The new cloud-based database offerings announced by Oracle Corp. this week are cost-saving and worth pursuing if the service proves to be secure and provide good performance, according to a Canadian Oracle database customer.
The world’s largest enterprise software company announced a partnership with Amazon from its Openworld conference in San Francisco on Monday.
Oracle management discuss the company’s new cloud computing strategy for its database software.
Amazon’s EC2 environment allows organizations to rent out storage and processing power that’s delivered over the Web. Now Oracle is delivering several products through Amazon – Database 11g, Fusion Middleware, and Enterprise Manager.
Oracle traditionally has been delivering its software mainly through on-premise licenses and more recently, as a hosted service. The new cloud-based approach received a cautious endorsement from one database customer – Frank Blues, asset manager for the City of Prince George, B.C.
“If there’s a way to reduce cost and you’re getting the delivery of the service that you’re expecting and it’s secure and time responsive, why not?,” he says.
For the company that is already the market leader in database warehousing, with a share nearing 50 per cent, it’s just one more environment to offer up to customers.
Oracle acknowledges that many companies won’t feel comfortable relying on the cloud for running applications critical to their business just yet. But they are banking on a slow and sure transition.
“People will try it out first,” says Chuck Rozwat, executive vice-president of product development at Oracle. “Once they feel very comfortable with it, then they’ll move ahead.”
Amazon has become very good at managing IT and is able offer storage and processing at very low cost, says Mark Townsend, vice-president product management at Oracle. It’s just a symptom of the way the famous Web retailer does business – with an IT cost being the only overhead driving up prices.
“Amazon is not in the business of selling books, people don’t understand that,” he says. “Amazon is in the business of selling you something for the lowest possible cost.”
The focus was to allow customers to save money by using Amazon’s cost-per-usage model of computing, Rozwat says. Early adopters of the service will be using it mainly to provide a testing and development environment, and as a data backup tool.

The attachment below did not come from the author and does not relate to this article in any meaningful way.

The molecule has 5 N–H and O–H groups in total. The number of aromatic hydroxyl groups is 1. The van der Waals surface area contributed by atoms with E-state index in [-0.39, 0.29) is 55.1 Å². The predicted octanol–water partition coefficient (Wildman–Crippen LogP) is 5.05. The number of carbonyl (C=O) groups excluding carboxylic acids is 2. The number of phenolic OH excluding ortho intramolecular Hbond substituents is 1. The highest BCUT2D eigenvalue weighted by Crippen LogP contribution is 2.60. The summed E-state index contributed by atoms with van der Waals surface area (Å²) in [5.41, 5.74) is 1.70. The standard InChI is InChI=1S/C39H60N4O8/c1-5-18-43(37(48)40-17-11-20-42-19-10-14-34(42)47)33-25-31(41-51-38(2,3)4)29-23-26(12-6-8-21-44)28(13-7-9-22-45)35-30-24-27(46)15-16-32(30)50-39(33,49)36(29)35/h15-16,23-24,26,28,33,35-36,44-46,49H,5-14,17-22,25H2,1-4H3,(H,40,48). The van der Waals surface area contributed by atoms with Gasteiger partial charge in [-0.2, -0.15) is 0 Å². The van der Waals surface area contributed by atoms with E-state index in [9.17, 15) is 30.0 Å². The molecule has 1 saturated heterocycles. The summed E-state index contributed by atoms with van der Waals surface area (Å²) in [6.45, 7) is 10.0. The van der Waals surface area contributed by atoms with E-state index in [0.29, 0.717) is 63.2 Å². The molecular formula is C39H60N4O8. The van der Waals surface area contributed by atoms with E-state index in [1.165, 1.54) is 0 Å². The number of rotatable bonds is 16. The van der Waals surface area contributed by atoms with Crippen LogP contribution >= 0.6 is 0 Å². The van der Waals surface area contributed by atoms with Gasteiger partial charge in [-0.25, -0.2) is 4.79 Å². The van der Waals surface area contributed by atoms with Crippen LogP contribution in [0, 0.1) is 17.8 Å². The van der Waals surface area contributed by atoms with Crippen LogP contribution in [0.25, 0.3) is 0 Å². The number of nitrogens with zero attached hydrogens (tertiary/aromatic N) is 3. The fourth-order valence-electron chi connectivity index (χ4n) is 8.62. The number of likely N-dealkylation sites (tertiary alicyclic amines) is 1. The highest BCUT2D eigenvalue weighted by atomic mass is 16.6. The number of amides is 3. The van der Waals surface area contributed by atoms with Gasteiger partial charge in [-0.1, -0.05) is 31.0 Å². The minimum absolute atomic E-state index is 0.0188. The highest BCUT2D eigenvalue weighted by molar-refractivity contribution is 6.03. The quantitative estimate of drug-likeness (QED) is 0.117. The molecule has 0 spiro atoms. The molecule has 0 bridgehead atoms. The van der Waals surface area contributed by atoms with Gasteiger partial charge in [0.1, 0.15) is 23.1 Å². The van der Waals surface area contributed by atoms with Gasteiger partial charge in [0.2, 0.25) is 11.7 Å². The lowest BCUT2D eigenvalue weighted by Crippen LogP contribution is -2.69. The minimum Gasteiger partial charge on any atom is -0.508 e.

The Oracle Secure Backup Cloud Module works much like the company’s tape and disc backup management software. But instead of diverting data to live on tape or disc, it goes to rest on Amazon’s service. The interface will be familiar to Oracle users and also provide an encryption ability to ensure data security.
“Our goal was to use the cloud in an easy-to-get-started sort of way,” Rozwat says.
Renting out an Oracle application on an Amazon Machine Image through the cloud would help companies avoid up-front capital costs of bringing new hardware online. It would also be a zero-maintenance system, meaning no in-house IT staff is required to help run the applications.
That sounds ideal for a smaller organization to Prince George’s Blues.
“I can see Web services being scalable to people at a relatively small organization that doesn’t have the resources to do all the maintenance and manage it themselves,” he says. “It sounds very good for agencies that just don’t have the in-house capabilities.”
But for now Oracle is focusing on its traditional enterprise clients for using the service, according to Rozwat. An example customer might be an organization going through a testing cycle and looking to rent out some additional computing resources to help with the workload.
The software company’s plans for delivering software through the cloud have only just begun. Amazon may be the first partner that Oracle has announced working with on delivering its products in this way, but it won’t be the last.
“We’re working with some cloud providers,” Townsend says. “It’s just that the best-known one is Amazon.”
More announcements about other cloud partners will be made by Oracle soon, Rozwat adds.